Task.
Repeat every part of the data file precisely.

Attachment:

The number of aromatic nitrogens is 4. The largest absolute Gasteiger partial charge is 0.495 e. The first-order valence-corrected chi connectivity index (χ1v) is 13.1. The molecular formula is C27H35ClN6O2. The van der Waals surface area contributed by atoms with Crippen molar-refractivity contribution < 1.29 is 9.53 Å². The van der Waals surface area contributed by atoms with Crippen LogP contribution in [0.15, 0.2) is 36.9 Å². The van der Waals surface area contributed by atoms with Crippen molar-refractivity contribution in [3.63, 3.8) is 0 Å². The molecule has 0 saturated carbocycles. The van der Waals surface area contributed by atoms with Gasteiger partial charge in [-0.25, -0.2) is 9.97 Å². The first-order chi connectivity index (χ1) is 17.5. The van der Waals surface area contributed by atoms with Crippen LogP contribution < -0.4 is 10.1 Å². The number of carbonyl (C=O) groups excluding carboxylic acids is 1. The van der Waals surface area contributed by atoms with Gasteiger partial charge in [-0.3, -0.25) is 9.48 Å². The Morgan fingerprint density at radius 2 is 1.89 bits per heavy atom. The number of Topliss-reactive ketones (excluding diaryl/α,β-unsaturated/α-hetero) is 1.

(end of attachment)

The number of aromatic nitrogens is 4. The largest absolute Gasteiger partial charge is 0.495 e. The first-order valence-corrected chi connectivity index (χ1v) is 13.1. The molecular formula is C27H35ClN6O2. The van der Waals surface area contributed by atoms with Crippen molar-refractivity contribution < 1.29 is 9.53 Å². The van der Waals surface area contributed by atoms with Crippen LogP contribution in [0.15, 0.2) is 36.9 Å². The van der Waals surface area contributed by atoms with Crippen molar-refractivity contribution in [3.63, 3.8) is 0 Å². The molecule has 0 saturated carbocycles. The van der Waals surface area contributed by atoms with Gasteiger partial charge in [-0.25, -0.2) is 9.97 Å². The first-order chi connectivity index (χ1) is 17.5. The van der Waals surface area contributed by atoms with Crippen LogP contribution < -0.4 is 10.1 Å². The number of carbonyl (C=O) groups excluding carboxylic acids is 1. The van der Waals surface area contributed by atoms with Gasteiger partial charge in [-0.3, -0.25) is 9.48 Å². The Morgan fingerprint density at radius 2 is 1.89 bits per heavy atom. The number of Topliss-reactive ketones (excluding diaryl/α,β-unsaturated/α-hetero) is 1.